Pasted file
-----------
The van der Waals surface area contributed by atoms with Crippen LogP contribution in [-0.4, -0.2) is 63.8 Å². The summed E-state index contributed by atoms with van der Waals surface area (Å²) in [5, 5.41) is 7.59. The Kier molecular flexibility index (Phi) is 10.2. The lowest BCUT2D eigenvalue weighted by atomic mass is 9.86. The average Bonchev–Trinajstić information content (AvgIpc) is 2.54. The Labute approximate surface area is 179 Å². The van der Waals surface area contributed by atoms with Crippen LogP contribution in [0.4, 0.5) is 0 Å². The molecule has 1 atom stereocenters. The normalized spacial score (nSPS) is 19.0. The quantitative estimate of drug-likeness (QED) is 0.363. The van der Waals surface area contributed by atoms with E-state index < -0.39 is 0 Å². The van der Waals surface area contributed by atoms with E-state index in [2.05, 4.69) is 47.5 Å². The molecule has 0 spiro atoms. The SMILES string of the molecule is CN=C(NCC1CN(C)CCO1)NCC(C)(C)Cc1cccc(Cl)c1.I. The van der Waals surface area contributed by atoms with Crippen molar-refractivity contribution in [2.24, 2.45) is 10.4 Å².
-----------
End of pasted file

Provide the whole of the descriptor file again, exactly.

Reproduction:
The van der Waals surface area contributed by atoms with Crippen LogP contribution in [-0.4, -0.2) is 63.8 Å². The summed E-state index contributed by atoms with van der Waals surface area (Å²) in [5, 5.41) is 7.59. The Kier molecular flexibility index (Phi) is 10.2. The lowest BCUT2D eigenvalue weighted by atomic mass is 9.86. The average Bonchev–Trinajstić information content (AvgIpc) is 2.54. The Labute approximate surface area is 179 Å². The van der Waals surface area contributed by atoms with Crippen LogP contribution in [0.4, 0.5) is 0 Å². The molecule has 1 atom stereocenters. The normalized spacial score (nSPS) is 19.0. The quantitative estimate of drug-likeness (QED) is 0.363. The van der Waals surface area contributed by atoms with E-state index < -0.39 is 0 Å². The van der Waals surface area contributed by atoms with E-state index in [2.05, 4.69) is 47.5 Å². The molecule has 0 spiro atoms. The SMILES string of the molecule is CN=C(NCC1CN(C)CCO1)NCC(C)(C)Cc1cccc(Cl)c1.I. The van der Waals surface area contributed by atoms with Crippen molar-refractivity contribution in [2.24, 2.45) is 10.4 Å².